11 January 2022
My thanks to the publisher for my copy of this book
Young, bookish Sylvia Beach knows there is no greater city in the world than Paris. But when she opens an English-language bookshop on the bohemian Left Bank, Sylvia can't yet know she is making history.
Many leading writers of the day, from Ernest Hemingway to Gertrude Stein, consider Shakespeare and Company a second home. Here some of the most profound literary friendships blossom - and none more so than between James Joyce and Sylvia herself.
When Joyce's controversial novel Ulysses is banned, Sylvia determines to publish it through Shakespeare and Company. But the success and notoriety of publishing the most infamous book of the century comes at deep personal cost as Sylvia risks ruin, reputation and her heart in the name of the life-changing power of books...
📖 My review..
Founded by Sylvia Beach in 1919, Shakespeare and Company was a Paris book shop made all the more influential for being the first to publish James Joyce's controversial novel, Ulysses in its entirety. The Paris Bookseller is the story of how the bookshop, and lending library, was formed and how Sylvia Beach rubbed shoulders with the great, and the good, of the literary world in the early part of the twentieth century,
Both interesting and absorbing this fictionalised account of Paris in the early 1920s and 30s brings to life a city which is as vibrant as it is complicated and to become an observer as Sylvia goes about setting up the book store is to sit and listen as the writers of the day linger to exchange views. The way the book shop brings each of the writers, with all their foibles and eccentricities, to life, is done with fine attention to detail.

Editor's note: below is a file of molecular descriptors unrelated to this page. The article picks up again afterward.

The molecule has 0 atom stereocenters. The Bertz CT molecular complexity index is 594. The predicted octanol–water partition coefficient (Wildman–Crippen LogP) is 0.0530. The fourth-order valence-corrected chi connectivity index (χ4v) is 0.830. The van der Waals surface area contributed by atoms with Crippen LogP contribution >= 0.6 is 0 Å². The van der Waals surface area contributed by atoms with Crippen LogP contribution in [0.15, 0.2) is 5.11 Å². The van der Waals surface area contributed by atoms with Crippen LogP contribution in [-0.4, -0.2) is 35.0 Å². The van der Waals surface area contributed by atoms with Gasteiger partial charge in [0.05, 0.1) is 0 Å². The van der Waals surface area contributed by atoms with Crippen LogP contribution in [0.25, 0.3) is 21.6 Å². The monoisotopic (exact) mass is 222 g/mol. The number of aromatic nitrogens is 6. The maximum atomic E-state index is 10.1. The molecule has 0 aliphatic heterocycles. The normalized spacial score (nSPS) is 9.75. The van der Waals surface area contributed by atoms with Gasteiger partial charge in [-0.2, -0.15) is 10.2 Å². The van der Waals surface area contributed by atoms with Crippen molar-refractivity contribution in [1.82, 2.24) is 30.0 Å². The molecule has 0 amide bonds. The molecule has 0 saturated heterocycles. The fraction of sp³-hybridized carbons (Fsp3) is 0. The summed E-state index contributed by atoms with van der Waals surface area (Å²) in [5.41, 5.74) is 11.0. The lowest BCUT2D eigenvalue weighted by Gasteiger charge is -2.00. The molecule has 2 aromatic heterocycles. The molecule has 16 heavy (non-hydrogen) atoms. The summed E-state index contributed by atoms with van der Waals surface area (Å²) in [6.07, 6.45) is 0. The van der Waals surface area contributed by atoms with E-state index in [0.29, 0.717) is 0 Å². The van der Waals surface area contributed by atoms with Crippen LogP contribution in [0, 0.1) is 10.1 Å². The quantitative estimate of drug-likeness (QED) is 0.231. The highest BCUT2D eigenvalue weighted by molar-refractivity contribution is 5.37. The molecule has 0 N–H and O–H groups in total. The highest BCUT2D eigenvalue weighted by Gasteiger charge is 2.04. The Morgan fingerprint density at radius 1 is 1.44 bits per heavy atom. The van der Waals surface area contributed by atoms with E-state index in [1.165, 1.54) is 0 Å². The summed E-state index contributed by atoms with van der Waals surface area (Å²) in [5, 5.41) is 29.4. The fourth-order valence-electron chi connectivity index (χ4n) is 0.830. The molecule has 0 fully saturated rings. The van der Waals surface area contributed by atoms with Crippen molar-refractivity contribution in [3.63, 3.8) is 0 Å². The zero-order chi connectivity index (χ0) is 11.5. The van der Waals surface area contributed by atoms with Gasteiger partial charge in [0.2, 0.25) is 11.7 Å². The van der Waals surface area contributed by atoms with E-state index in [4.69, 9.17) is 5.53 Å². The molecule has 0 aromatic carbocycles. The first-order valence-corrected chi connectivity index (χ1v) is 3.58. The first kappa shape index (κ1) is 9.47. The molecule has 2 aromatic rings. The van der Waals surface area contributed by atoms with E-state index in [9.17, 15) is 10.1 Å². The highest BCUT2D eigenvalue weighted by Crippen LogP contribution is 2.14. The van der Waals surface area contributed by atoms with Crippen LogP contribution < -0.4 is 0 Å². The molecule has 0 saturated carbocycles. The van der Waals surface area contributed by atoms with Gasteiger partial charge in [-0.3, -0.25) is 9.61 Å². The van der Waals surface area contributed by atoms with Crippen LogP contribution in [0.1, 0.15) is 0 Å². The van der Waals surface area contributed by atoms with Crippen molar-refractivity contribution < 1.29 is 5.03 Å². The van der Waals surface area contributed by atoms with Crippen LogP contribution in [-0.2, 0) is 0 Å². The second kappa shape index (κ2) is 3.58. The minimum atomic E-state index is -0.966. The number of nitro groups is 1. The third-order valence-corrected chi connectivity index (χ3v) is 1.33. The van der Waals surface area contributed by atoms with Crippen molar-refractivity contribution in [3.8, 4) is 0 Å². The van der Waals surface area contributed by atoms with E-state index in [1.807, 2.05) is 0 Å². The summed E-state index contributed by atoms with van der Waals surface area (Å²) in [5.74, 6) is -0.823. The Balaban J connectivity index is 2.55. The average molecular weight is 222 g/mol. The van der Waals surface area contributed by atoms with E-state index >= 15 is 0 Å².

Whilst the shop was a meeting place for the likes of Ernest Hemingway, F. Scott Fitzgerald, Ezra Pound and Gertrude Stein, it was Sylvia Beach's championing of James Joyce's epic novel Ulysses which brought the store into the epicentre of Anglo-American culture. Previously banned, the first edition of Ulysses was published by Shakespeare and Company on Joyce's 40th birthday in 1922.
The Paris Bookseller is an interesting historical novel in its own right but as a bird's eye view into the way the great writers of the day shared their angst and anxieties it soon becomes a fascinating glimpse into a forgotten but vitally important era in classic twentieth century literature.
Best read with...a cup of English tea and sweet macarons..
Kerr Maher holds an MFA from Columbia University and was a writing professor for many years. She now writes full-time and lives with her daughter and dog in a leafy suburb in Boston, Massachusetts.
Twitter @kerrimaherbooks #TheParisBookseller
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